Environmental policy tools and evaluation

Focus

  • Do environmental policies matter for productivity growth?

    Environmental policies address wellbeing and sustainability objectives, affecting firm and household behaviour. A newly developed OECD indicator (EPS) shows that environmental policies have become more stringent over the past two decades.

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  • Tax benefits from company cars

    Advanced economies are pushing up carbon emissions, traffic congestion and air pollution by under-taxing company cars and diesel fuel, according to the new OECD research.

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  • Cost of air pollution: Health impacts

    This report estimates the economic cost of the health impacts of air pollution from road transport – on a global scale, but with special reference to People’s Republic of China, India and the OECD member countries.

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Key policy areas 

Environmental taxation

Environmental policy tools and evaluation- Image- NAB -Wagtail in the grass - Emission trading systems

Environmental policy tools and evaluation- Image- NAB- A favorite rose - Effective carbon pricing

Environmental policy tools and evaluation- Image- NAB - Canada Geese on the road - Voluntary approaches

Environmental policy tools and evaluation- Image- NAB- Cormorant in a tree with wings spread out looking to the left - Extended producer responsibility

Environmental policy tools and evaluation- Image- NAB-Grey Goose in the air - Other environmental policy instruments
Environmental policy tools and evaluation- Image- NAB - Purple flower - Mixes of policy instruments Environmental policy tools and evaluation- Image - NAB- Cormorant having caught a fish - Making policy reform happen

Environmental policy tools and evaluation- Image- NAB- Yellow flowers - Cost benefit analysis

Environmental policy tools and evaluation- Image- NAB- Orange rosebud - Valuing morbidity impacts

Environmental policy tools and evaluation- Image- NAB- Mummy daddy and six two weeks old cygnets - Valuing mortality impacts

Environmental policy tools and evaluation- Image- NAB- Red rose - Valuing children's health

Latest publications

The Cost of Air Pollution: Health Impacts of Road Transport

Outdoor air pollution kills more than 3.5 million people a year globally, far more than was previously estimated. This book estimates the economic cost of the health impacts of air pollution from road transport – on a global scale, but with special reference to People’s Republic of China, India and the OECD member countries. It establishes this estimate by multiplying the “value of statistical life” (derived by aggregating individuals’ willingness to pay to secure a small reduction in the risk of premature death) by the number of deaths attributable to outdoor air pollution, as released by the World Health Organisation (WHO) in 2010.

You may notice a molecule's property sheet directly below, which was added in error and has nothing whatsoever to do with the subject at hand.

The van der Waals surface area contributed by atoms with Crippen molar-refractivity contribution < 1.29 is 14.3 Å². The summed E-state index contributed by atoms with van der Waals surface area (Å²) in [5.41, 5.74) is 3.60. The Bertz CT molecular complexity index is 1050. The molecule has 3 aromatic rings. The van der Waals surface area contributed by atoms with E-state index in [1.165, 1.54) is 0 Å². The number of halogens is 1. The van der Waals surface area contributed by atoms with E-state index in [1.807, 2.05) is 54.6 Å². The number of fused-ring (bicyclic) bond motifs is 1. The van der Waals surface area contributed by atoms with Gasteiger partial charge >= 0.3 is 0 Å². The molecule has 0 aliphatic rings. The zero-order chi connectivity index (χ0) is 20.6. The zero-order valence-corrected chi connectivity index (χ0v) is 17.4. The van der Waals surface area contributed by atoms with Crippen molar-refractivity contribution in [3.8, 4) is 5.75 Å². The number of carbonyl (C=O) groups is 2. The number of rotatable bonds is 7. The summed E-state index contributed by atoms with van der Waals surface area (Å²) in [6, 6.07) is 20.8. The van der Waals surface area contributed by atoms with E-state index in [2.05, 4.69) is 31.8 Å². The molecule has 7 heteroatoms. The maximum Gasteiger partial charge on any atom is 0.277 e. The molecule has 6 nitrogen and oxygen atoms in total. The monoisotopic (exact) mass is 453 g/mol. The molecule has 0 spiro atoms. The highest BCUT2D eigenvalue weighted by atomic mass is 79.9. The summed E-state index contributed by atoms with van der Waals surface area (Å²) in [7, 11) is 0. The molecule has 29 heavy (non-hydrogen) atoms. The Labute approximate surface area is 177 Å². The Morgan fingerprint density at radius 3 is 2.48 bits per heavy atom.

The Swedish Tax on Nitrogen Oxide Emissions

Sweden was facing a serious soil acidification and water eutrophication problem caused partly by emissions of nitrogen oxides (NOx) from combustion processes in transport, industry and power. In 1992, Sweden introduced a high tax on NOx emissions from large combustion sources (e.g. power plants, industrial plants, waste incinerators). The tax was accompanied by a refund according to the amount of energy generated. This ensures that facilities with low NOx emission intensitites are net beneficiaries of the scheme. Continuous monitoring of emissions was also made mandatory. The tax was designed to accelerate and stimulate investment in advanced combustion and pollution-abatement technologies and as a supplement to existing regulatory measures.

 


 

Effective Carbon Prices

Economic textbooks predict that taxes and emission trading systems are the cheapest way for societies to reduce emissions of CO2. This book shows that this is also the case in the real world. It estimates the costs to society of reducing CO2 emissions in 15 countries using a broad range of policy instruments in 5 of the sectors that generate most emissions: electricity generation, road transport, pulp & paper and cement, as well as households’ domestic energy use. It finds wide variations in the costs of abating each tonne of CO2 within and among countries, as well as in the sectors examined and across different types of policy instruments. Market-based approaches like taxes and trading systems consistently reduced CO2 at a lower cost than other instruments. Capital subsidies and feed-in tariffs were among the most expensive ways of reducing emissions

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